But with several African countries recently announcing oil and gas finds, such as in Mozambique and Namibia, interest has been rekindled and authorities have revisited the matter.

Mines and Mining Development Secretary Professor Francis Gudyanga told The Sunday Mail: “We are working on that, but I think it is too early to make it public.”

This paper has gathered that Government mandated a team of experts to confirm the existence of the oil and gas reserves. Geo Associates and Invictus Energy Resources are assisting the Mines Ministry and the Geological Survey Department in the project.

Research shows that hydrocarbon deposits occur in sedimentary geological features less than 300 million years old.
Zimbabwe has three areas holding sedimentary geological features that fit the profile – Karoo (150-300 million years), Cretaceous (50-140 million years), and Kalahari (four-50 million years). Of these, the Zambezi Valley — which sits on Karoo sediments in the Cabora Bassa Basin — holds the most potential for gas and possibly oil.

Between 1989 and 1993, Mobil Oil explored a part of the Zambezi Valley in the Cabora Bassa Basin spanning 30 120 square kilometres.
The company concluded the area was likely to have gas, a finding corroborated by German Geological Survey BGR. BGR analysed the data and carried out extensive fieldwork and indicated the area potentially held high volumes of recoverable gas.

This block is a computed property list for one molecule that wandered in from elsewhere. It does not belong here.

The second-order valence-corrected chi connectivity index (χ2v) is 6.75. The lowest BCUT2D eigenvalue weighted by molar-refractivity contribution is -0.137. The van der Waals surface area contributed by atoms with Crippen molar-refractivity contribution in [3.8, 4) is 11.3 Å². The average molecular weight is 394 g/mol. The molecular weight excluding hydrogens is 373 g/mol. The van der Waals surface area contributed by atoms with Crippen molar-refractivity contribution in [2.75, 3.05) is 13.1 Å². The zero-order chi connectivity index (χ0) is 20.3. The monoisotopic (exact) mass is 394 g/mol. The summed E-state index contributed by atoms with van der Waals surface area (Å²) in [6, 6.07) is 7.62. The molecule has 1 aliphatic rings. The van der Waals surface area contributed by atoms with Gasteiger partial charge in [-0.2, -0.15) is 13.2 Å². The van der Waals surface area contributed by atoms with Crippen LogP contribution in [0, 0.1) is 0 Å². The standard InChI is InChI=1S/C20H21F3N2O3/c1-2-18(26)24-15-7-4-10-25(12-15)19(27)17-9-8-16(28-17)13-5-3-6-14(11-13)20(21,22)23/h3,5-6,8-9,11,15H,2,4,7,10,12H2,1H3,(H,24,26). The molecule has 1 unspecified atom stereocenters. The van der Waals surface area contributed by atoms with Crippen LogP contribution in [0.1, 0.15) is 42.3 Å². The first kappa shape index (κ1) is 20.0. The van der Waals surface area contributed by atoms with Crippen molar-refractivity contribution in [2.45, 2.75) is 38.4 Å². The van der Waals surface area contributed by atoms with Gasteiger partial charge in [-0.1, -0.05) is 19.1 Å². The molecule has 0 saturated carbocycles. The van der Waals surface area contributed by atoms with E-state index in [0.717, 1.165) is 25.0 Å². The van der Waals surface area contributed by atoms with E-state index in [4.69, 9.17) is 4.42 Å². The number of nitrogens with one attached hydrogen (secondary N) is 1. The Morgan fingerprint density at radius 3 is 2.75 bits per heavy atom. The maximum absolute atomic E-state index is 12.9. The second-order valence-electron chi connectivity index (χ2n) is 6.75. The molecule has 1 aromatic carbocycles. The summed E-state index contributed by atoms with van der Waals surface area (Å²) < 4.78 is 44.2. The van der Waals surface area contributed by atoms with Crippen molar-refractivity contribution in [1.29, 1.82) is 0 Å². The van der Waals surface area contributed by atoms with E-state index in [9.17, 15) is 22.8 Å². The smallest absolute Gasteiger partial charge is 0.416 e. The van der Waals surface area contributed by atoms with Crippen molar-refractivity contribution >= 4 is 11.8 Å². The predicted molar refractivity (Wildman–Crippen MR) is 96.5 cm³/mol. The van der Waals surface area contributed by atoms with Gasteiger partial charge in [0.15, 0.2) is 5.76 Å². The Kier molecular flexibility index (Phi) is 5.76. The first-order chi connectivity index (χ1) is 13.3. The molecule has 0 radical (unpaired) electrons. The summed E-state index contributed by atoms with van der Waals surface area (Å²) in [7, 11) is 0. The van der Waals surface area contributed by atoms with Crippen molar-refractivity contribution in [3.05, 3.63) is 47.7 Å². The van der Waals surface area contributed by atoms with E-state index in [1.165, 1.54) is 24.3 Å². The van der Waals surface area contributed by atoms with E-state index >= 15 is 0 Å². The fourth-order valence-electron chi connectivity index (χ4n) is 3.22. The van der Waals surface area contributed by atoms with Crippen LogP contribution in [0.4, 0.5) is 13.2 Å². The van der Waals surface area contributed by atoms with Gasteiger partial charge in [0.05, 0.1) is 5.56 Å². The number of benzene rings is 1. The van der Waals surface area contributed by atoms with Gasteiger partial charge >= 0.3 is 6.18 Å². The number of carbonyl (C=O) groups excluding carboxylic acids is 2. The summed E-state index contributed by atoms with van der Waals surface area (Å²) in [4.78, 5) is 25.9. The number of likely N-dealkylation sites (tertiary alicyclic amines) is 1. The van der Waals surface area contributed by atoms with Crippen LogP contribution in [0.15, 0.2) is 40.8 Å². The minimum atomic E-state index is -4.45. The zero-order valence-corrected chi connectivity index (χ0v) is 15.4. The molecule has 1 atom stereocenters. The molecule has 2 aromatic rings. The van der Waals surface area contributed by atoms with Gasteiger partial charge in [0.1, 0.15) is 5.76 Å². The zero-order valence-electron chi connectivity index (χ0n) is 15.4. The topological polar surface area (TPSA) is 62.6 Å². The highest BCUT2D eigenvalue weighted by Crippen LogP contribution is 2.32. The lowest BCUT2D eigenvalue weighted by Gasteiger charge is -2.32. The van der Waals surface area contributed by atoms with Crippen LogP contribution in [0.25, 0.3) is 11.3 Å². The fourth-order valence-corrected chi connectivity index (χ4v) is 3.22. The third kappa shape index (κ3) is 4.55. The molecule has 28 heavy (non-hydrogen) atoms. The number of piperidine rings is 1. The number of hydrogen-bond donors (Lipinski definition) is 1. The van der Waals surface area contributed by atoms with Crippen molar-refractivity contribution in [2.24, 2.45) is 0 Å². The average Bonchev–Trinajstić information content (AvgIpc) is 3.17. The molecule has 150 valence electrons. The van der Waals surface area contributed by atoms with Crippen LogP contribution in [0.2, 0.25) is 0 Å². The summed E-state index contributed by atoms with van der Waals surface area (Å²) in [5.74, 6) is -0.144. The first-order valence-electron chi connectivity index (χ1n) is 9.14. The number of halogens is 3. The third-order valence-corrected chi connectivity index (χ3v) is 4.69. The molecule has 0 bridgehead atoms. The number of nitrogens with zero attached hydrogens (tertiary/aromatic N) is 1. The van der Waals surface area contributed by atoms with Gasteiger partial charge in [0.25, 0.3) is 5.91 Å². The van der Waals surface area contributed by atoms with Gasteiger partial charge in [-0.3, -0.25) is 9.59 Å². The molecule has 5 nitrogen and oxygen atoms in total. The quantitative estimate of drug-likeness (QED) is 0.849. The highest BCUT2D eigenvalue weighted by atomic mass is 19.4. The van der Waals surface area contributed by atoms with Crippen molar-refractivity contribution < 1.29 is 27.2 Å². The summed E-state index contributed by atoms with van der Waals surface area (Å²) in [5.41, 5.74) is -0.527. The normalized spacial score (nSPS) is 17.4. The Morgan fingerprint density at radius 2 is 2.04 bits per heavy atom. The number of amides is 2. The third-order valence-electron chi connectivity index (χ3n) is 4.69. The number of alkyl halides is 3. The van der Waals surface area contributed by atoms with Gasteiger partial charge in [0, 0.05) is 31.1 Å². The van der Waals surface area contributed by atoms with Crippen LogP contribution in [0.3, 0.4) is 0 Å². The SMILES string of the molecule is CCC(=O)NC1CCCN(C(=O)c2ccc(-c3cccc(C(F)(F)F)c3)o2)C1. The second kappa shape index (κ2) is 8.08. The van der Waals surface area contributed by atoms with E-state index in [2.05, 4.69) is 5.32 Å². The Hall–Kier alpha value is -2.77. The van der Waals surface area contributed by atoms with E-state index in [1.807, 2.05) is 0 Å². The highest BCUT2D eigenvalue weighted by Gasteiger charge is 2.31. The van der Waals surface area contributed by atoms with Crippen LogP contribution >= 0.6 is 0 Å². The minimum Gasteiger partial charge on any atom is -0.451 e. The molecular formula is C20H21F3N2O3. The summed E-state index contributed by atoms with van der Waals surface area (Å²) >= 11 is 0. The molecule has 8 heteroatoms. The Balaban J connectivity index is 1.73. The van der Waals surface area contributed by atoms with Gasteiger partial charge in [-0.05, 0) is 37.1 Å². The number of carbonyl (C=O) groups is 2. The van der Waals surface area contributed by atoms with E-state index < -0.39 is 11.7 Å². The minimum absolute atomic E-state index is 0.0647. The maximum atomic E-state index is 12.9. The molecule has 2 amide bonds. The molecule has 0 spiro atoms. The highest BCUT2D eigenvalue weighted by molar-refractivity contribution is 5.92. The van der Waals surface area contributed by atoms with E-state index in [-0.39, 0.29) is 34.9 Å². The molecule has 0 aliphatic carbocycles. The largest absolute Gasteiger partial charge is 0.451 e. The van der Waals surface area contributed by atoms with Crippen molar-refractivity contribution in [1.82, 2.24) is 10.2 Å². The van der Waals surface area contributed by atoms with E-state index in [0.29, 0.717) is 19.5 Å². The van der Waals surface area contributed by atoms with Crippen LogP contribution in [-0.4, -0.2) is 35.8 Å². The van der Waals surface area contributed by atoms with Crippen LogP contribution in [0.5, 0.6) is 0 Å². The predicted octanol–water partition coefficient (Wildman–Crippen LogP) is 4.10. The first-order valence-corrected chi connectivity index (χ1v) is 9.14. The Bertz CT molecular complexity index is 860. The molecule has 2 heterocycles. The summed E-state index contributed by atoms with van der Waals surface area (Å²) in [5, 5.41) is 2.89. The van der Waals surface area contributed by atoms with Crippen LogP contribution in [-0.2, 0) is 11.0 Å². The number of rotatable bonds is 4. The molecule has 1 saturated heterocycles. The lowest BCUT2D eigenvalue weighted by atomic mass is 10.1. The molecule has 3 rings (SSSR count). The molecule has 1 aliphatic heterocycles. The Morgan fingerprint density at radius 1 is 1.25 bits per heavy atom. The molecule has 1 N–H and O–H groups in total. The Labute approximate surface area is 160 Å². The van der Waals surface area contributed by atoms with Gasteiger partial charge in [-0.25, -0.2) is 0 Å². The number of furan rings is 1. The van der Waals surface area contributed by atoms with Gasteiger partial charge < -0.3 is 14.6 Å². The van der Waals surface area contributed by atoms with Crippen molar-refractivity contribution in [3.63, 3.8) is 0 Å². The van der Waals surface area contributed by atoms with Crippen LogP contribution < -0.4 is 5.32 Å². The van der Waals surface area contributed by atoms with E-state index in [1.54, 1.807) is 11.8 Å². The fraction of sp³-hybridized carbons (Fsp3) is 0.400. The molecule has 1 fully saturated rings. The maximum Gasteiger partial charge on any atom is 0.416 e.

However, no actual drilling took place.

Sedimentologist and geological consultant Dr Dennis Shoko, who worked with Mobil on the initial exploration, said: “The work carried out by Mobil was very extensive and the results they produced were very positive. Their surveys included airborne geo-physical work. They worked on the structure of our basin in areas such as the Mana Pools, the Cabora Basin and Zambezi Basin.

“Their conclusion was that there was an almost 100 percent potential of gas, which then makes having oil a possibility. They then proposed to have a joint venture with Government to begin work that included drilling and setting up a 4km-deep borehole. But at that time, Government said it was not a priority and turned down the joint venture.”

He added: “In recent years, an oil leak was discovered in Lupane, meaning there is high chance that there is oil in the Cabora Basin, which covers the north part of the country and the area between the escarpment and the Zambezi River. Remember we also share this basin with Mozambique, which has also discovered oil.”